The Takhini Hot Springs site, one of the territory’s most popular tourist attractions, will turn into a bigger facility with multiple pools and a Nordic spa surrounded by a four-kilometre walking trail.
That’s if all goes according to plan for Garry Umbrich, president of Takhini Hot Springs Ltd., who presented the project to about 20 people at an open house on Monday evening.
Umbrich and his wife Carla Pitzel, who own four of the 10 lots on the site, want to transform the hot springs from their current incarnation as a concrete recreational pool to a more natural-looking setting.
The resort plans have been in the works for over 15 years, Umbrich explained, but gathered more steam after major renovations were made to the existing pools and buildings in 2008.
That included replacing the fencing, building a new roof and renovating the change rooms.
The goal is to build something that is more similar to what’s found at the Liard Hot Springs in northern British Columbia, he said Monday evening.
“We want to get back to nature with the look of the springs,” Umbrich said.
The new design will see the construction of three or four smaller pools with temperatures between 40 and 42 degrees. In comparison, the current pools are between 35 and 39 degrees.
One pool, reserved for families, will be slightly cooler and have chlorinated water.
Another area will feature a sauna, steam room and relaxation room, where visitors will pay a “slight up-charge” to access those facilities.
Another pool will be available for rent, Umbrich said.
Most of that parcel of land, about one hectare in size, will be enclosed in a fence that won’t be visible from any of the pools.
The pools will be connected to each other by covered walkways.
The new pipelines carrying the water from the spring to the pools will be insulated so there won’t be a drop in the temperature, Umbrich said.
There won’t be an interruption in service, either, when the current building and pools shut down and the new ones open.
“If one closes Sunday night the other opens Monday morning,” he said, adding that construction should be completed by June 2018.
That won’t be the end of development, however.
In the future, the site may feature other amenities such as a bakery, pub or laundromat. It might also include greenhouses and gardens on the site to grow food.
But the ultimate goal would be to one day build a five-diamond high-end destination spa, Umbrich said, one that would “put Yukon on the world map.”
“It’s a big ticket item, and we’re not holding our breath,” he added. “But market studies have shown this would fly in the Yukon – provided it’s five-diamond.”
There are only seven five-diamond facilities in Canada, according to the American Automobile Association, the organization that developed the rating system.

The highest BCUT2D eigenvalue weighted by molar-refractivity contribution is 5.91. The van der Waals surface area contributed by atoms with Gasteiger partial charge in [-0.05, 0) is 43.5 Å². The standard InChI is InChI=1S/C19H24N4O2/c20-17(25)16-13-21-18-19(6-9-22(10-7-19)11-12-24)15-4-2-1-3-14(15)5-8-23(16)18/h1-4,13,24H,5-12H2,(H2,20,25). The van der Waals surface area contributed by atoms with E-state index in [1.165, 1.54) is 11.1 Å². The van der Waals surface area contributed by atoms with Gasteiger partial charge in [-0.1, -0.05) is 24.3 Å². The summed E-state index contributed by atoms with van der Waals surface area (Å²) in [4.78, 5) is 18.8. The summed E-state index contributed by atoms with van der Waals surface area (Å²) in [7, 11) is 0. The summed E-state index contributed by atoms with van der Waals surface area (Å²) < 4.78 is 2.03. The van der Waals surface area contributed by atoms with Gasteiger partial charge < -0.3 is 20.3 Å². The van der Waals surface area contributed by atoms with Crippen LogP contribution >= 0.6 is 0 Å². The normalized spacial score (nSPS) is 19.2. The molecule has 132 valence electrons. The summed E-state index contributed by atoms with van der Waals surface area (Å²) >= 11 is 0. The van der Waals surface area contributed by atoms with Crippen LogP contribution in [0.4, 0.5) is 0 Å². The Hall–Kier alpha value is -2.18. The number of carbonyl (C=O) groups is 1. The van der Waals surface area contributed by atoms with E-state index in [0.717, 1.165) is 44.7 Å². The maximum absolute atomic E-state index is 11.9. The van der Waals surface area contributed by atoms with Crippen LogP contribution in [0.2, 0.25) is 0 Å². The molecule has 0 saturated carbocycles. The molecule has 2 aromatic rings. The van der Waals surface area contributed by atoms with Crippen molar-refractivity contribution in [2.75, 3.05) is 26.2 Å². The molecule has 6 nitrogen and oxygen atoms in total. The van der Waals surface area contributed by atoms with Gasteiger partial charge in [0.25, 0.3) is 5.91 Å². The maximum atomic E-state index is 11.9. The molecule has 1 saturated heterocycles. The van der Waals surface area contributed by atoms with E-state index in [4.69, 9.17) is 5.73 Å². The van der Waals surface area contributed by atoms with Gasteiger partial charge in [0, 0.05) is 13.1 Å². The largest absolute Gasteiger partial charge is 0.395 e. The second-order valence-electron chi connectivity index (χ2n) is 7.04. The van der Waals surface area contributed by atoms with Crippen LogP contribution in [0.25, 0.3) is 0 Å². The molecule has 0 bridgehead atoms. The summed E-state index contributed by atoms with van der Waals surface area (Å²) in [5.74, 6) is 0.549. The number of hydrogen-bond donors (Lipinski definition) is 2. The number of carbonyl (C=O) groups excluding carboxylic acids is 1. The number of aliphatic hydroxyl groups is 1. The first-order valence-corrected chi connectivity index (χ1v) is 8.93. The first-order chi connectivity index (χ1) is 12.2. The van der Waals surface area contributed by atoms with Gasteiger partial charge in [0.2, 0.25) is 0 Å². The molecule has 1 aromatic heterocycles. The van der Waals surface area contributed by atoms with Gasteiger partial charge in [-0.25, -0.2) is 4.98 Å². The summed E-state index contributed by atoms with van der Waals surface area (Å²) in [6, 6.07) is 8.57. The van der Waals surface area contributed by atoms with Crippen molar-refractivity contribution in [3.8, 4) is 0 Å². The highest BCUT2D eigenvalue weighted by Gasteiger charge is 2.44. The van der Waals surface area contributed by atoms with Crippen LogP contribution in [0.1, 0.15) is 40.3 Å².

There is already a lot of activity going on at the hot springs site these days.
Six of the 10 lots on the site have been sold to numbered companies, Umbrich explained on Monday. Several of the owners were present at the meeting.
Together, they’ve created an owners’ association meant to “protect the integrity of the resort.”
Christian Berneche, for example, said on Monday he still wasn’t sure what he wanted to build on his lot. But it might include yurts or conference facilities.
Another lot, owned by Takhini Hot Springs Ltd., is a 30-hectare parcel of land where there are staff cabins and a cell tower. Eventually there might be an observatory there, Umbrich said.
Andrew Umbrich and Lauren O’Coffey run the campground and hostel. They plan on opening the territory’s first escape room, an adventure game where people are locked in a room with other participants and have to use elements of the room to solve a series of puzzles and escape within a set time limit.
That business is set to open in May, Umbrich said.
The couple also leases and runs the hot pools from Takhini Hot Springs Ltd. under the separate name of Takhini Hot Pools.
Some residents of the area have accused Umbrich of failing to consult with them over his development plans.
In the past, Umbrich has accused residents of holding secret meetings and meddling in his affairs.
One point of contention has been whether Umbrich has the right to cluster a large number of residences on a single lot.
According to the Hot Springs Road local area plan, up to two residences are allowed on a single lot. But the zoning also allows for the owners of adjoining lots to transfer this allowance, resulting in more than two residences on a single lot.
Tempers flared during a constituency meeting with MLA Brad Cathers in November as residents of his riding slammed doors and yelled at each other over ongoing development at the Takhini Hot Springs.
Monday’s open house was a much calmer affair.
Umbrich said development would take place in areas that are already cleared and disturbed.
“If we’re successful in implementing these projects you won’t see most of the developments,” he said.
“We want to keep the forest in as natural a state as possible.”
Contact Myles Dolphin at